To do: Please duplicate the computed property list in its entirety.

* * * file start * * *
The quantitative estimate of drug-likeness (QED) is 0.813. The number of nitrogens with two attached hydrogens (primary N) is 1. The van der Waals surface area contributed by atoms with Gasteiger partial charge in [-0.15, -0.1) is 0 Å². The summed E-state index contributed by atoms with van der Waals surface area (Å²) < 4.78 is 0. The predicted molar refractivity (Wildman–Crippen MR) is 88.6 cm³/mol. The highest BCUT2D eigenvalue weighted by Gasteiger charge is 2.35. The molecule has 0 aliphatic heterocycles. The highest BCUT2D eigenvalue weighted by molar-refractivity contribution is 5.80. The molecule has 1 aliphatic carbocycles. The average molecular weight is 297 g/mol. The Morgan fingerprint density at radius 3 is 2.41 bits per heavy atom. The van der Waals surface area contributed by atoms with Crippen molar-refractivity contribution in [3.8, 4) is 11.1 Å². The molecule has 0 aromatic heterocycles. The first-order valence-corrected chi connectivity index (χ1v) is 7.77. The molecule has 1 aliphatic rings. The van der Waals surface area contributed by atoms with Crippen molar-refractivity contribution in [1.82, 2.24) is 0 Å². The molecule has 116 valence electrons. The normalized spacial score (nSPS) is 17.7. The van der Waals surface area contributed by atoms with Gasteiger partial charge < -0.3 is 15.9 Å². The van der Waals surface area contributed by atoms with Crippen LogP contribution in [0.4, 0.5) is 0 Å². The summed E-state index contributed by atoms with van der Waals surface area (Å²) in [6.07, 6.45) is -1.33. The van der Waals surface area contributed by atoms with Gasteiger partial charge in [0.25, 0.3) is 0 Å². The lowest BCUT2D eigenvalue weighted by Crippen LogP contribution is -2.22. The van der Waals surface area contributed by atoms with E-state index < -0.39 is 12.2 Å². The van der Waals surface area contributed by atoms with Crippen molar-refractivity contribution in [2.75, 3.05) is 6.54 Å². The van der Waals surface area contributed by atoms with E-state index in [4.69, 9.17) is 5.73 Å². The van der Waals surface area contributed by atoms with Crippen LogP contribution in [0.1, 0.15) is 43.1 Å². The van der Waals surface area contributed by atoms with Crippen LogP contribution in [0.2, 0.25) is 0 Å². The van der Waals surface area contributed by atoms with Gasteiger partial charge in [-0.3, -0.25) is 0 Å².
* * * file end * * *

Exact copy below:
The quantitative estimate of drug-likeness (QED) is 0.813. The number of nitrogens with two attached hydrogens (primary N) is 1. The van der Waals surface area contributed by atoms with Gasteiger partial charge in [-0.15, -0.1) is 0 Å². The summed E-state index contributed by atoms with van der Waals surface area (Å²) < 4.78 is 0. The predicted molar refractivity (Wildman–Crippen MR) is 88.6 cm³/mol. The highest BCUT2D eigenvalue weighted by Gasteiger charge is 2.35. The molecule has 0 aliphatic heterocycles. The highest BCUT2D eigenvalue weighted by molar-refractivity contribution is 5.80. The molecule has 1 aliphatic carbocycles. The average molecular weight is 297 g/mol. The Morgan fingerprint density at radius 3 is 2.41 bits per heavy atom. The van der Waals surface area contributed by atoms with Crippen molar-refractivity contribution in [3.8, 4) is 11.1 Å². The molecule has 0 aromatic heterocycles. The first-order valence-corrected chi connectivity index (χ1v) is 7.77. The molecule has 1 aliphatic rings. The van der Waals surface area contributed by atoms with Crippen molar-refractivity contribution in [1.82, 2.24) is 0 Å². The molecule has 116 valence electrons. The normalized spacial score (nSPS) is 17.7. The van der Waals surface area contributed by atoms with Gasteiger partial charge < -0.3 is 15.9 Å². The van der Waals surface area contributed by atoms with Crippen LogP contribution in [0.4, 0.5) is 0 Å². The summed E-state index contributed by atoms with van der Waals surface area (Å²) in [6.07, 6.45) is -1.33. The van der Waals surface area contributed by atoms with Gasteiger partial charge in [0.25, 0.3) is 0 Å². The lowest BCUT2D eigenvalue weighted by Crippen LogP contribution is -2.22. The van der Waals surface area contributed by atoms with E-state index < -0.39 is 12.2 Å². The van der Waals surface area contributed by atoms with Crippen molar-refractivity contribution in [2.75, 3.05) is 6.54 Å². The van der Waals surface area contributed by atoms with E-state index in [4.69, 9.17) is 5.73 Å². The van der Waals surface area contributed by atoms with Crippen LogP contribution in [0.1, 0.15) is 43.1 Å². The van der Waals surface area contributed by atoms with Crippen LogP contribution in [0.2, 0.25) is 0 Å². The van der Waals surface area contributed by atoms with Gasteiger partial charge in [-0.3, -0.25) is 0 Å².